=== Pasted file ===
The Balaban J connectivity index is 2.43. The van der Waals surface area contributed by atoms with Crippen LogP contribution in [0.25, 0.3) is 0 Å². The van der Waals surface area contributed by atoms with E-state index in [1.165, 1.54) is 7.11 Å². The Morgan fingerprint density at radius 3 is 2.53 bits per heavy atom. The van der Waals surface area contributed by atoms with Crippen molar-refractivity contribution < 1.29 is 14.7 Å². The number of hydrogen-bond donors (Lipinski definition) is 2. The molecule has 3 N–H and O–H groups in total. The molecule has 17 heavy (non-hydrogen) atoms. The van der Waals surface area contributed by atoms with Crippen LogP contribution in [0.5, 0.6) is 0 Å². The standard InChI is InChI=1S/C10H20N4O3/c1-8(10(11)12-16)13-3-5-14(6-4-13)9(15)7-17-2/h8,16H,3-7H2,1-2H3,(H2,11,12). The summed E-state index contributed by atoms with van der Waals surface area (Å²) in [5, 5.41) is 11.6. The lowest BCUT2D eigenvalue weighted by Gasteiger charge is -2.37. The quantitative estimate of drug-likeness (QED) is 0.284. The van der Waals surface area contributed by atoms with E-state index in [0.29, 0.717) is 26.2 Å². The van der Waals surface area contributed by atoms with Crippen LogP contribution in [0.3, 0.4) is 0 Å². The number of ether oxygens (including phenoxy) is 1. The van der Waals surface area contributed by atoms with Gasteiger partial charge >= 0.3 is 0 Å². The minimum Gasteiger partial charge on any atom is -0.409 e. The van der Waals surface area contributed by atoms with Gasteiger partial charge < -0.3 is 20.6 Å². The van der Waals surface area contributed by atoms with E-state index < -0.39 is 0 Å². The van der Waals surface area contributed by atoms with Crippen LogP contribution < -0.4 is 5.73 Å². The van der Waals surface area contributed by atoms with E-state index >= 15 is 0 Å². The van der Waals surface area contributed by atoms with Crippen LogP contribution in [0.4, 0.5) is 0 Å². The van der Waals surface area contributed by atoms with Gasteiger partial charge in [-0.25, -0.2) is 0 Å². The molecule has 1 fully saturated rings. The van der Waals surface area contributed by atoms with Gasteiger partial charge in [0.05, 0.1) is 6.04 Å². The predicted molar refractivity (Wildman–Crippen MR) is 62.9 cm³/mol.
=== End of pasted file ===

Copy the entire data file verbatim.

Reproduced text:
The Balaban J connectivity index is 2.43. The van der Waals surface area contributed by atoms with Crippen LogP contribution in [0.25, 0.3) is 0 Å². The van der Waals surface area contributed by atoms with E-state index in [1.165, 1.54) is 7.11 Å². The Morgan fingerprint density at radius 3 is 2.53 bits per heavy atom. The van der Waals surface area contributed by atoms with Crippen molar-refractivity contribution < 1.29 is 14.7 Å². The number of hydrogen-bond donors (Lipinski definition) is 2. The molecule has 3 N–H and O–H groups in total. The molecule has 17 heavy (non-hydrogen) atoms. The van der Waals surface area contributed by atoms with Crippen LogP contribution in [0.5, 0.6) is 0 Å². The standard InChI is InChI=1S/C10H20N4O3/c1-8(10(11)12-16)13-3-5-14(6-4-13)9(15)7-17-2/h8,16H,3-7H2,1-2H3,(H2,11,12). The summed E-state index contributed by atoms with van der Waals surface area (Å²) in [5, 5.41) is 11.6. The lowest BCUT2D eigenvalue weighted by Gasteiger charge is -2.37. The quantitative estimate of drug-likeness (QED) is 0.284. The van der Waals surface area contributed by atoms with E-state index in [0.29, 0.717) is 26.2 Å². The van der Waals surface area contributed by atoms with Crippen LogP contribution in [0.3, 0.4) is 0 Å². The number of ether oxygens (including phenoxy) is 1. The van der Waals surface area contributed by atoms with Gasteiger partial charge >= 0.3 is 0 Å². The minimum Gasteiger partial charge on any atom is -0.409 e. The van der Waals surface area contributed by atoms with Gasteiger partial charge < -0.3 is 20.6 Å². The van der Waals surface area contributed by atoms with E-state index < -0.39 is 0 Å². The van der Waals surface area contributed by atoms with Crippen LogP contribution < -0.4 is 5.73 Å². The van der Waals surface area contributed by atoms with E-state index >= 15 is 0 Å². The van der Waals surface area contributed by atoms with Crippen LogP contribution in [0.4, 0.5) is 0 Å². The van der Waals surface area contributed by atoms with Gasteiger partial charge in [-0.25, -0.2) is 0 Å². The molecule has 1 fully saturated rings. The van der Waals surface area contributed by atoms with Gasteiger partial charge in [0.05, 0.1) is 6.04 Å². The predicted molar refractivity (Wildman–Crippen MR) is 62.9 cm³/mol.